- AT&T Announces Nearly 60 Jobs Available in Huntington
- NNSA releases Environmental Review of UPF Bomb Plant Plans
- Pike County Murder Investigation: Update
- School of Physical Therapy cloaks students during White Coat Ceremony
- Marshall University Forensic Science Graduate Program student receives national award
- May 7 th 2016 is Free Comic Book Day at Comic World
- Congressman Shuster Endorses Donald Trump for President
- Clinton Discussing Substance Abuse, Addiction at Charleston Briefing
- President Bill Clinton to Campaign for Hillary Clinton in Kentucky
- WV Film Office Announces New Casting Calls
Lower than Expected Pension Contribution May Be Offset by Workman's Compensation Requirement
The four transitional committees --- one for finance, economic development, public safety and public works --- are each challenged by Mayor Elect Steve Williams to report that committee’s #1 priority for the city. Mayor elect Williams will not comment on findings until after the December 20 reports from all committees are received.
During the short fire pension fund report, Mellert explained that “we cut our [brokerage] fees in half.” He and Blair Taylor, Executive Director of the Municipal Pensions Oversight Board, had observed the prior firm’s fees were on the “high side” and “we were not seeing any growth on our two million dollars.”
He praised the City National trust department for exceptional , drop of the hat service.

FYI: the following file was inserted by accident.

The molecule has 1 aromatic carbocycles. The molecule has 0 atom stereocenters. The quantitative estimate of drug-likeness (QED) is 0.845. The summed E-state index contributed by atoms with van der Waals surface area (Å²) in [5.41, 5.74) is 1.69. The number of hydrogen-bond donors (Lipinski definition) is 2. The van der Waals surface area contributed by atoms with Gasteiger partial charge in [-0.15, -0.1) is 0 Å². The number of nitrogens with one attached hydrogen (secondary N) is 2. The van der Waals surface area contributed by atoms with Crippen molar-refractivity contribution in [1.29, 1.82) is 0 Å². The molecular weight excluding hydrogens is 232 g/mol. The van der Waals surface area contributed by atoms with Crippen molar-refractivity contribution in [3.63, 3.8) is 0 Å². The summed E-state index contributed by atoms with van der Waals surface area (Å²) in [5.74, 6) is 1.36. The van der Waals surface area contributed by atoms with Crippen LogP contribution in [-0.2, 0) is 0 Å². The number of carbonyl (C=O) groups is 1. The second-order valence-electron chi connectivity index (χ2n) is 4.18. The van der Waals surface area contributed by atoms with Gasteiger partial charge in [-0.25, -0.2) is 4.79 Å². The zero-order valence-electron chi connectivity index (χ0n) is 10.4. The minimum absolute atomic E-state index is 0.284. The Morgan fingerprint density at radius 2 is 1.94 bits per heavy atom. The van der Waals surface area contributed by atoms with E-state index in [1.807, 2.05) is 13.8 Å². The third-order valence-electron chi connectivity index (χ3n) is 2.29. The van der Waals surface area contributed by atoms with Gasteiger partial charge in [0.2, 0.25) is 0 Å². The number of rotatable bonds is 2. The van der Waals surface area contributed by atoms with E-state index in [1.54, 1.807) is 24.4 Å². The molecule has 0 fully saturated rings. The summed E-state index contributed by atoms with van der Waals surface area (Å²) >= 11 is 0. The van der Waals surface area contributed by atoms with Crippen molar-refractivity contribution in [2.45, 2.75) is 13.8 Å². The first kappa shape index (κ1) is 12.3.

Although no one from the Police Pension Fund appeared before the committee, Runyon stated Huntington Police pension holdings now funds approximately 20% of its liabilities and has more than $20 million dollars in assets.
Based on the city’s most recent actuarial report, police and fire contributions should be about $459,000 less than projected.
Unfortunately, that savings and more will be needed to fund the city’s self-insured Workman’s Compensation fund. This fund must maintain about $5.4 million in cash, surety bonds or bank letters of credit. The fund must come up with $1 million to meet the obligation.
These pension investment numbers represent legacy fund status following the legislative 40 year re-financing fix that was the first priority of the Wolfe Administration. In 2009, the funds had $130 million unfunded liabilities --- they were paying out more than they were taking in. At that time, court receivership was considered for many of the pension plans in West Virginia.
The legislature passed a bill allowing participating cities to undertake a 40 year re-amortization of employee retirement funds to make them financially stable. At the time of legislative passage, the police had $58 million in unfunded obligations and the fire department had $73 million of unfunded obligations. At the same time, those legacy funds were closed to new hires.
The committee, which consists of Jim Insco, Sean Hornbuckle and Clint McElory, also discussed how a firefighters pension is currently computed. Mellert explained that state law ambiguities essentially allow as many remuneration determinations as there are funds.
Runyon explained, “it’s how you interpret the law.” Since there are 52 funds calculated in 52 different ways, "It would be helpful to have a legislative rule [that says] 'here’s the law, here’s how you calculate it.'"
Answering a committee inquiry from last week, Runyon responded that based on a conversation with Morgantown officials, no “surcharges” could be added to the cost of Marshall University tickets. He was told that “the legislature would have to act.” SMG and the Greater Huntington Parks and Recreation Commission have added surcharges to events at the Big Sandy Superstore Arena and Harris Riverfront Park to assist with venue expenses.
BSSA is expected to require a possible infusion from the general fund to offset a drop in Coal Severance Tax Revenue.